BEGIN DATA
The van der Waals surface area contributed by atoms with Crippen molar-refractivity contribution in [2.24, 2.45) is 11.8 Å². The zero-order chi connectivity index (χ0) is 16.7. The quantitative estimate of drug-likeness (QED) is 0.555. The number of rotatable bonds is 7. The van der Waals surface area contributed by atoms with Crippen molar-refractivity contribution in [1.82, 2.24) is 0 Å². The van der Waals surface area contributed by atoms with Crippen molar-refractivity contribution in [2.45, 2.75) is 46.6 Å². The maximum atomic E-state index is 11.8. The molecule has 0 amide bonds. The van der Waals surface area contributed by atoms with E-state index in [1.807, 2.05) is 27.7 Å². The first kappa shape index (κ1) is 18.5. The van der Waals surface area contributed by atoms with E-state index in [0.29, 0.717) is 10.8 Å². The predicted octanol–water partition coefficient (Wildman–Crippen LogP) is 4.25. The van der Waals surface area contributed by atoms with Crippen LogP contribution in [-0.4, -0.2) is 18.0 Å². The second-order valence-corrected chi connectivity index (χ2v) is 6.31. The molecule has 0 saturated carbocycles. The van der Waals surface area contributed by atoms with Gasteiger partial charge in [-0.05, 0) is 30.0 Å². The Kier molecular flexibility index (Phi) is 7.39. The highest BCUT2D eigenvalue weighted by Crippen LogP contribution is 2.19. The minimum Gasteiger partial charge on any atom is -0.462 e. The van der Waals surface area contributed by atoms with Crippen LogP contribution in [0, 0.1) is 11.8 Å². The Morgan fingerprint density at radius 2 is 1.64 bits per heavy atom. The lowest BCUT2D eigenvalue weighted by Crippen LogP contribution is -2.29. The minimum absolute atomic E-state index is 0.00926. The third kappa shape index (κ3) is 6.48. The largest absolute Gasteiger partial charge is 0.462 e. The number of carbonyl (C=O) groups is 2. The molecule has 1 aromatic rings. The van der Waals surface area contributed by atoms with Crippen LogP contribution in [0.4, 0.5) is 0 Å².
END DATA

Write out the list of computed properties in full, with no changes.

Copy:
The van der Waals surface area contributed by atoms with Crippen molar-refractivity contribution in [2.24, 2.45) is 11.8 Å². The zero-order chi connectivity index (χ0) is 16.7. The quantitative estimate of drug-likeness (QED) is 0.555. The number of rotatable bonds is 7. The van der Waals surface area contributed by atoms with Crippen molar-refractivity contribution in [1.82, 2.24) is 0 Å². The van der Waals surface area contributed by atoms with Crippen molar-refractivity contribution in [2.45, 2.75) is 46.6 Å². The maximum atomic E-state index is 11.8. The molecule has 0 amide bonds. The van der Waals surface area contributed by atoms with E-state index in [1.807, 2.05) is 27.7 Å². The first kappa shape index (κ1) is 18.5. The van der Waals surface area contributed by atoms with E-state index in [0.29, 0.717) is 10.8 Å². The predicted octanol–water partition coefficient (Wildman–Crippen LogP) is 4.25. The van der Waals surface area contributed by atoms with Crippen LogP contribution in [-0.4, -0.2) is 18.0 Å². The second-order valence-corrected chi connectivity index (χ2v) is 6.31. The molecule has 0 saturated carbocycles. The van der Waals surface area contributed by atoms with Gasteiger partial charge in [-0.05, 0) is 30.0 Å². The Kier molecular flexibility index (Phi) is 7.39. The highest BCUT2D eigenvalue weighted by Crippen LogP contribution is 2.19. The minimum Gasteiger partial charge on any atom is -0.462 e. The van der Waals surface area contributed by atoms with Crippen LogP contribution in [0, 0.1) is 11.8 Å². The Morgan fingerprint density at radius 2 is 1.64 bits per heavy atom. The lowest BCUT2D eigenvalue weighted by Crippen LogP contribution is -2.29. The minimum absolute atomic E-state index is 0.00926. The third kappa shape index (κ3) is 6.48. The largest absolute Gasteiger partial charge is 0.462 e. The number of carbonyl (C=O) groups is 2. The molecule has 1 aromatic rings. The van der Waals surface area contributed by atoms with Crippen LogP contribution in [0.4, 0.5) is 0 Å².